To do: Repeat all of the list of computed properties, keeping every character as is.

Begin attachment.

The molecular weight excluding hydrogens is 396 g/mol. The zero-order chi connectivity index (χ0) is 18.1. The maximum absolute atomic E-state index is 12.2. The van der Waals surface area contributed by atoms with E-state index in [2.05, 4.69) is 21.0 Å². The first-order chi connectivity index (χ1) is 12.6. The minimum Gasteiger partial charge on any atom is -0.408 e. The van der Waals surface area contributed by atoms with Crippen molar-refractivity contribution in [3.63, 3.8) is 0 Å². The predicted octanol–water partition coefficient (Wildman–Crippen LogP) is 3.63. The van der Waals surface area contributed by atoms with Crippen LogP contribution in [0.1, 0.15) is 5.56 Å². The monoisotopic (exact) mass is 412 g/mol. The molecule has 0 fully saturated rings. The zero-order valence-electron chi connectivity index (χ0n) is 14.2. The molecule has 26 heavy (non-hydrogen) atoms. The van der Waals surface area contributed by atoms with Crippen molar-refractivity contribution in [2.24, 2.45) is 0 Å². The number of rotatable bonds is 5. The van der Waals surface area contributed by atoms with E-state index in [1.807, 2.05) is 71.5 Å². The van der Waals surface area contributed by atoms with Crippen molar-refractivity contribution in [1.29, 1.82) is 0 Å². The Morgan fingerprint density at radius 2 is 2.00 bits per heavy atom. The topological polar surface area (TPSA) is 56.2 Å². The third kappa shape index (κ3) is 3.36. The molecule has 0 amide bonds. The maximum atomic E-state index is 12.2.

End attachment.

The molecular weight excluding hydrogens is 396 g/mol. The zero-order chi connectivity index (χ0) is 18.1. The maximum absolute atomic E-state index is 12.2. The van der Waals surface area contributed by atoms with E-state index in [2.05, 4.69) is 21.0 Å². The first-order chi connectivity index (χ1) is 12.6. The minimum Gasteiger partial charge on any atom is -0.408 e. The van der Waals surface area contributed by atoms with Crippen molar-refractivity contribution in [3.63, 3.8) is 0 Å². The predicted octanol–water partition coefficient (Wildman–Crippen LogP) is 3.63. The van der Waals surface area contributed by atoms with Crippen LogP contribution in [0.1, 0.15) is 5.56 Å². The monoisotopic (exact) mass is 412 g/mol. The molecule has 0 fully saturated rings. The zero-order valence-electron chi connectivity index (χ0n) is 14.2. The molecule has 26 heavy (non-hydrogen) atoms. The van der Waals surface area contributed by atoms with Crippen molar-refractivity contribution in [2.24, 2.45) is 0 Å². The number of rotatable bonds is 5. The van der Waals surface area contributed by atoms with E-state index in [1.807, 2.05) is 71.5 Å². The van der Waals surface area contributed by atoms with Crippen molar-refractivity contribution in [1.29, 1.82) is 0 Å². The Morgan fingerprint density at radius 2 is 2.00 bits per heavy atom. The topological polar surface area (TPSA) is 56.2 Å². The third kappa shape index (κ3) is 3.36. The molecule has 0 amide bonds. The maximum atomic E-state index is 12.2.